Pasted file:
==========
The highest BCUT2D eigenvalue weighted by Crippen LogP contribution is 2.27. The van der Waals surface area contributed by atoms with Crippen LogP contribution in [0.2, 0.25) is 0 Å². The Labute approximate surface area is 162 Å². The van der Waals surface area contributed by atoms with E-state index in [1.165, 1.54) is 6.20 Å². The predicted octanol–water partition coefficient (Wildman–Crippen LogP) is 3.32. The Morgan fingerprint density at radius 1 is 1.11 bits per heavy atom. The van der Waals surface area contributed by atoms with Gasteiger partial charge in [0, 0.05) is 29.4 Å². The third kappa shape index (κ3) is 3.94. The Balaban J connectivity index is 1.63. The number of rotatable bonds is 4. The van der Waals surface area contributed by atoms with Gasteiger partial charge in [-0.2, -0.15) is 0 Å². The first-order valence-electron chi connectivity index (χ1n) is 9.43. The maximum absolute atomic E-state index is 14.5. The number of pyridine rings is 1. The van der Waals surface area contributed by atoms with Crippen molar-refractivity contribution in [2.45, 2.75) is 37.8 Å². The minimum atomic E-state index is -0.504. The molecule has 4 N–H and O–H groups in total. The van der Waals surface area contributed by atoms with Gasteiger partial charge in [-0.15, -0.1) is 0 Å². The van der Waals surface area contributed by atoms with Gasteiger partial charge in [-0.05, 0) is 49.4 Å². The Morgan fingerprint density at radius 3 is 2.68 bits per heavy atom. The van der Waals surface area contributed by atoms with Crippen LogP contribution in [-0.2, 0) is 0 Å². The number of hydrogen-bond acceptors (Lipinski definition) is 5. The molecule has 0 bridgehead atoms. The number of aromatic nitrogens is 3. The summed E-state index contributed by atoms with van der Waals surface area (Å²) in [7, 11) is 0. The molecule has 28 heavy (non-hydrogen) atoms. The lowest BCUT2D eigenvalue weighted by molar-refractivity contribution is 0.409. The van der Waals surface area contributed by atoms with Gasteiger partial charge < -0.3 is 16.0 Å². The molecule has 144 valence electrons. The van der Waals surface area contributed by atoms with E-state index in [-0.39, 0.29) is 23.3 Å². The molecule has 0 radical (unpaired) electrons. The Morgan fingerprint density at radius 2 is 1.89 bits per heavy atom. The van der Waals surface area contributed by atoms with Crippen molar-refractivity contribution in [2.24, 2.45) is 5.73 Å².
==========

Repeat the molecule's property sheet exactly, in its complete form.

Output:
The highest BCUT2D eigenvalue weighted by Crippen LogP contribution is 2.27. The van der Waals surface area contributed by atoms with Crippen LogP contribution in [0.2, 0.25) is 0 Å². The Labute approximate surface area is 162 Å². The van der Waals surface area contributed by atoms with E-state index in [1.165, 1.54) is 6.20 Å². The predicted octanol–water partition coefficient (Wildman–Crippen LogP) is 3.32. The Morgan fingerprint density at radius 1 is 1.11 bits per heavy atom. The van der Waals surface area contributed by atoms with Gasteiger partial charge in [0, 0.05) is 29.4 Å². The third kappa shape index (κ3) is 3.94. The Balaban J connectivity index is 1.63. The number of rotatable bonds is 4. The van der Waals surface area contributed by atoms with Gasteiger partial charge in [-0.2, -0.15) is 0 Å². The first-order valence-electron chi connectivity index (χ1n) is 9.43. The maximum absolute atomic E-state index is 14.5. The number of pyridine rings is 1. The van der Waals surface area contributed by atoms with Crippen molar-refractivity contribution in [2.45, 2.75) is 37.8 Å². The minimum atomic E-state index is -0.504. The molecule has 4 N–H and O–H groups in total. The van der Waals surface area contributed by atoms with Gasteiger partial charge in [-0.15, -0.1) is 0 Å². The van der Waals surface area contributed by atoms with Gasteiger partial charge in [-0.05, 0) is 49.4 Å². The Morgan fingerprint density at radius 3 is 2.68 bits per heavy atom. The van der Waals surface area contributed by atoms with Crippen LogP contribution in [-0.2, 0) is 0 Å². The number of hydrogen-bond acceptors (Lipinski definition) is 5. The molecule has 0 bridgehead atoms. The number of aromatic nitrogens is 3. The summed E-state index contributed by atoms with van der Waals surface area (Å²) in [7, 11) is 0. The molecule has 28 heavy (non-hydrogen) atoms. The lowest BCUT2D eigenvalue weighted by molar-refractivity contribution is 0.409. The van der Waals surface area contributed by atoms with Gasteiger partial charge < -0.3 is 16.0 Å². The molecule has 144 valence electrons. The van der Waals surface area contributed by atoms with E-state index in [-0.39, 0.29) is 23.3 Å². The molecule has 0 radical (unpaired) electrons. The Morgan fingerprint density at radius 2 is 1.89 bits per heavy atom. The van der Waals surface area contributed by atoms with Crippen molar-refractivity contribution in [2.24, 2.45) is 5.73 Å².